On Tuesday, Anacostia Senior High School students were shown a graphic video of the effects of gun violence. Yesterday, U.S. Attorney General Janet Reno chose the Southeast Washington school to announce a new national strategy to reduce youth violence and prevent delinquency.

The plans and presentations ran head-on into skepticism from those most affected by juvenile crime. It was an attitude, students said, rooted in what they called a long list of broken promises from school and city leaders to improve their community, one of the District's poorest and highest-crime areas.

"What is there to be excited for?" asked Elaine Iseley, 15, a 10th-grader. "They're going to promise things and then say that there is no money. They came here just to say they came."

School administrators told students that the mere attendance of Reno, U.S. Attorney Eric H. Holder Jr. and other leaders showed that Anacostia was not forgotten. But sophomore Nicole Fuqua, 16, said that "seeing is believing," a sentiment echoed by her classmates.

"They didn't even listen to what we had to say," said senior Melody Settles, 17, who was upset that Reno and Holder spoke to the school's 900 students briefly before leaving to make the formal announcement of her eight-step strategy in another part of the building.

But Reno said it is critical that adults spend more time listening. Her presentation, titled "Combating Violence and Delinquency: The National Juvenile Justice Action Plan," is billed as a strategy and guide to focus federal state and local resources to help reduce violence among youths. During the next year, Reno said, she will ask communities throughout the country to take up the plan.

Reno's appearance at the school came on the second day of an anti-violence forum for Anacostia's students. She was joined by Holder, Deputy Chief Charles R. Bacon of the D.C. police and Vincent Gray, executive director of Covenant House Washington, an Anacostia group that helps youths, among others who spoke about juvenile violence and guns. But two of the panelists, in particular, kept students' attention.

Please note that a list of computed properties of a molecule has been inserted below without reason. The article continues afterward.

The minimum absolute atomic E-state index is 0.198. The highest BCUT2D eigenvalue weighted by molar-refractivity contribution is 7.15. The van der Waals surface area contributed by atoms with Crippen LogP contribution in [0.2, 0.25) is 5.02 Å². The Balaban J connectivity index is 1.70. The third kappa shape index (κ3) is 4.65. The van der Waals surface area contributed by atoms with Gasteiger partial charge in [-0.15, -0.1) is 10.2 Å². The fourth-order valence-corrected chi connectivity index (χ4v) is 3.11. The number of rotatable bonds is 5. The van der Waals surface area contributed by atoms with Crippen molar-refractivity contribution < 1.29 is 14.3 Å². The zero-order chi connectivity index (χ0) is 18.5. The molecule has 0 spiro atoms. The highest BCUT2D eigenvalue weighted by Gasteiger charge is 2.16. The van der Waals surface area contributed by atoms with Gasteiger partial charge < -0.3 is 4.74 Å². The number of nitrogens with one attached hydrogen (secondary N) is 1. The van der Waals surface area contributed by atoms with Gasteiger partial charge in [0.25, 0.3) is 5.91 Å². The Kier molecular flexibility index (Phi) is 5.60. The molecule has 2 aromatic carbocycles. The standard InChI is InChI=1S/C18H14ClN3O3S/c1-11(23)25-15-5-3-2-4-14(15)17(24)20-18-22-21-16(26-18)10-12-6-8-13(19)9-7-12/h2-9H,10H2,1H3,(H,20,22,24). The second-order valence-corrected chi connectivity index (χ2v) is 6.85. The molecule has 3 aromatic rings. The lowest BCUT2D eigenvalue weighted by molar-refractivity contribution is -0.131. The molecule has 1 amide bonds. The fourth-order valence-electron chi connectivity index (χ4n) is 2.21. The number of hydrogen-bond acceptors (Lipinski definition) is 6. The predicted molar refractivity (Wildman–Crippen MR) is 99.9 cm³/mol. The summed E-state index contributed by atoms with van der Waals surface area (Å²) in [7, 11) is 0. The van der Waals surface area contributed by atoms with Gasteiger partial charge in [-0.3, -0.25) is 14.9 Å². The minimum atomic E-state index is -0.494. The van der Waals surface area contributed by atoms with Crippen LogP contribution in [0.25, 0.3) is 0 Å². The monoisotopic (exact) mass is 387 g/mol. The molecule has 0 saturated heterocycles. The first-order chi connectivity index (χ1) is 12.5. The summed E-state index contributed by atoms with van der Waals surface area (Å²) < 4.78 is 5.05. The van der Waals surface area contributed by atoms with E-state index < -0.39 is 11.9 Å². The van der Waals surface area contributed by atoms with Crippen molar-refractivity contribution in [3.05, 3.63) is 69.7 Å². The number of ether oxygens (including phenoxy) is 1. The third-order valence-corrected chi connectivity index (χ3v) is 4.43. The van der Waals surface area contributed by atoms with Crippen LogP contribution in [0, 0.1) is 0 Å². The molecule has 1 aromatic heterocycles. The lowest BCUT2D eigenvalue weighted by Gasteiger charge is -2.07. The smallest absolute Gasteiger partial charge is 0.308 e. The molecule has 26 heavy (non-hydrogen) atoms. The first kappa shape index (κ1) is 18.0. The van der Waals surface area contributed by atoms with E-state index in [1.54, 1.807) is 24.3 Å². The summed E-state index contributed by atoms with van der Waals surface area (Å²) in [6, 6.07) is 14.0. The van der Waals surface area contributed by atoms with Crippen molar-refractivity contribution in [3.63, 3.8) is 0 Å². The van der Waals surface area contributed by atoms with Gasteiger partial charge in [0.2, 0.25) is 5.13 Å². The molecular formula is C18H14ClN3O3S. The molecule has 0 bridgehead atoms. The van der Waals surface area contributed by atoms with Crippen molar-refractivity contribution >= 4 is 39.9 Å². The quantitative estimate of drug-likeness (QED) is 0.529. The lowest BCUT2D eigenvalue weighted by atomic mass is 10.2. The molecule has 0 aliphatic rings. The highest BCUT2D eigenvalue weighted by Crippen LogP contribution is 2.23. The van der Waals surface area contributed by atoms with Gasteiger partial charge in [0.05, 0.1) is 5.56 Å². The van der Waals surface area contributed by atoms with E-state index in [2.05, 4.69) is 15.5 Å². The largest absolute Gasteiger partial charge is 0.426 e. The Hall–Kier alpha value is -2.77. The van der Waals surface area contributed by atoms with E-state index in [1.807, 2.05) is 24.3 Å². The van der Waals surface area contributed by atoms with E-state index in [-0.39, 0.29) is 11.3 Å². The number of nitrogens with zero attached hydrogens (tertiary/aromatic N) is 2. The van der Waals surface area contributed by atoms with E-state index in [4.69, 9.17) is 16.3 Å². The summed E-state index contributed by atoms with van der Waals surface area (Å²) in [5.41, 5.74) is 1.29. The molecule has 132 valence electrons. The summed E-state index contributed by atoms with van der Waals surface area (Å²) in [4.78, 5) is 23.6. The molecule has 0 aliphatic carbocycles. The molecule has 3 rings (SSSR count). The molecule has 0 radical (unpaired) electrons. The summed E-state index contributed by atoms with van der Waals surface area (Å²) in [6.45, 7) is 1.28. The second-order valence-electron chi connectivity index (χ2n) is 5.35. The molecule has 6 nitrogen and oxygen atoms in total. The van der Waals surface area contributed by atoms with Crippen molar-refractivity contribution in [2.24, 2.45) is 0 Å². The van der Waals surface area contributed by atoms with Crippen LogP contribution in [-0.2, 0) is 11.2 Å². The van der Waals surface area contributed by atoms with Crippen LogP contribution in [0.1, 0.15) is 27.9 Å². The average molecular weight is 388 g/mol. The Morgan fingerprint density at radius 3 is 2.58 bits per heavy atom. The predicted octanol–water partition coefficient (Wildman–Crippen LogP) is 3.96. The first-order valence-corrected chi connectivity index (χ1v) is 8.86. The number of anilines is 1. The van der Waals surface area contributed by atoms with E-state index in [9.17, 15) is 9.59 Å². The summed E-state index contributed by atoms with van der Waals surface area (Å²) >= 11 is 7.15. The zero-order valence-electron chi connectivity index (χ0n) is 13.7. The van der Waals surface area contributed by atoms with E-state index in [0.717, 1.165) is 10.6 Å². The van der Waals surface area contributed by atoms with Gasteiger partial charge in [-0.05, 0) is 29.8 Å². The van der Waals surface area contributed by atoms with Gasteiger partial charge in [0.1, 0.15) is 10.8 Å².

First there was Serek Matthews, 23, who told students that 36 hours earlier he held a dying 18-year-old in his arms, the victim of gun violence.

The same day, he said, his brother was shot and critically wounded.

"This problem has reached epidemic proportions," said Matthews, who acknowledges that he once did a lot of things he wasn't proud of, but has now started a program aimed at reforming street hustlers.

"We are not lost. We are not hopeless," he said. "We can first change the world by first changing ourselves."

A similar message was given by Desire Johnson, 25, whose poems celebrated black women, commemorated October's Million Man March and described the plight of drug dealers.

Johnson, who owns a T-shirt company and gives motivational speeches, told students of a time not long ago when she smoked marijuana, had casual sex and worked as a stripper.

At one point, Johnson said, she tried to kill herself but then managed to turn her life around.

"Everyone has a purpose in life," she told students, while giving them pointers on living more positively each day.

But she told students that living right is not easy.

"Doors are going to slam in your face," Johnson said. "Get back up and knock again.

"Most young black men are not scared to die. They're scared to live because it's a challenge."

Matthews warned that adults must be vigilant. "The street life is addictive," he said. "You can't just tell us to put the guns down, put the crack down. If we do that, what's the alternative?"

Holder told the students, most of whom are black, that the choices they make now are critical.

"Black people's time in this country has never been easy," he said. "The problem you face is one of violence. Guns and drugs are bad and must be avoided. It only takes one wrong choice for your life to be forever changed." CAPTION: Attorney General Janet Reno and U.S. Attorney Eric H. Holder Jr. listen as Serek Matthews tells Anacostia Senior High School students of his experiences with violence.